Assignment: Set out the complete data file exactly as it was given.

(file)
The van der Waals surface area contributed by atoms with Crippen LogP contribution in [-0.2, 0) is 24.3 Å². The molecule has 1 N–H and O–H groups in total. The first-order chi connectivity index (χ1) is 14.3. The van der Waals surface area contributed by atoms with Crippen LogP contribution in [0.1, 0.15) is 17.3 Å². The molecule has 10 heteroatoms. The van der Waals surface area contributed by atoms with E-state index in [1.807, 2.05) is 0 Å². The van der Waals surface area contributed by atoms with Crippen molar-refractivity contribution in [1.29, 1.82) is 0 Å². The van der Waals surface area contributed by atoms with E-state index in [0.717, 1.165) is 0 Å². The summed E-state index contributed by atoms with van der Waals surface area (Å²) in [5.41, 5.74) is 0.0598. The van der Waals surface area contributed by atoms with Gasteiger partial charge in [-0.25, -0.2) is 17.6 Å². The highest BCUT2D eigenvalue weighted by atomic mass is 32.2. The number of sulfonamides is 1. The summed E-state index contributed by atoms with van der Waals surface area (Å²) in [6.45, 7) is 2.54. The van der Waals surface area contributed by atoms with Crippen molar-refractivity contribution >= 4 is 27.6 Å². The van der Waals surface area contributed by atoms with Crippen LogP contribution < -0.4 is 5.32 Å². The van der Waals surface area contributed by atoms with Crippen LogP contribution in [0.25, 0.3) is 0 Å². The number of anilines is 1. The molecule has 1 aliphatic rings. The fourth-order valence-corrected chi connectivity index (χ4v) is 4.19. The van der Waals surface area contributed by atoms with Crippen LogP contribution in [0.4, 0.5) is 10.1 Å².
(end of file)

The van der Waals surface area contributed by atoms with Crippen LogP contribution in [-0.2, 0) is 24.3 Å². The molecule has 1 N–H and O–H groups in total. The first-order chi connectivity index (χ1) is 14.3. The van der Waals surface area contributed by atoms with Crippen LogP contribution in [0.1, 0.15) is 17.3 Å². The molecule has 10 heteroatoms. The van der Waals surface area contributed by atoms with E-state index in [1.807, 2.05) is 0 Å². The van der Waals surface area contributed by atoms with Crippen molar-refractivity contribution in [1.29, 1.82) is 0 Å². The van der Waals surface area contributed by atoms with E-state index in [0.717, 1.165) is 0 Å². The summed E-state index contributed by atoms with van der Waals surface area (Å²) in [5.41, 5.74) is 0.0598. The van der Waals surface area contributed by atoms with Gasteiger partial charge in [-0.25, -0.2) is 17.6 Å². The highest BCUT2D eigenvalue weighted by atomic mass is 32.2. The number of sulfonamides is 1. The summed E-state index contributed by atoms with van der Waals surface area (Å²) in [6.45, 7) is 2.54. The van der Waals surface area contributed by atoms with Crippen molar-refractivity contribution >= 4 is 27.6 Å². The van der Waals surface area contributed by atoms with Crippen LogP contribution < -0.4 is 5.32 Å². The van der Waals surface area contributed by atoms with Crippen LogP contribution in [0.25, 0.3) is 0 Å². The number of anilines is 1. The molecule has 1 aliphatic rings. The fourth-order valence-corrected chi connectivity index (χ4v) is 4.19. The van der Waals surface area contributed by atoms with Crippen LogP contribution in [0.4, 0.5) is 10.1 Å².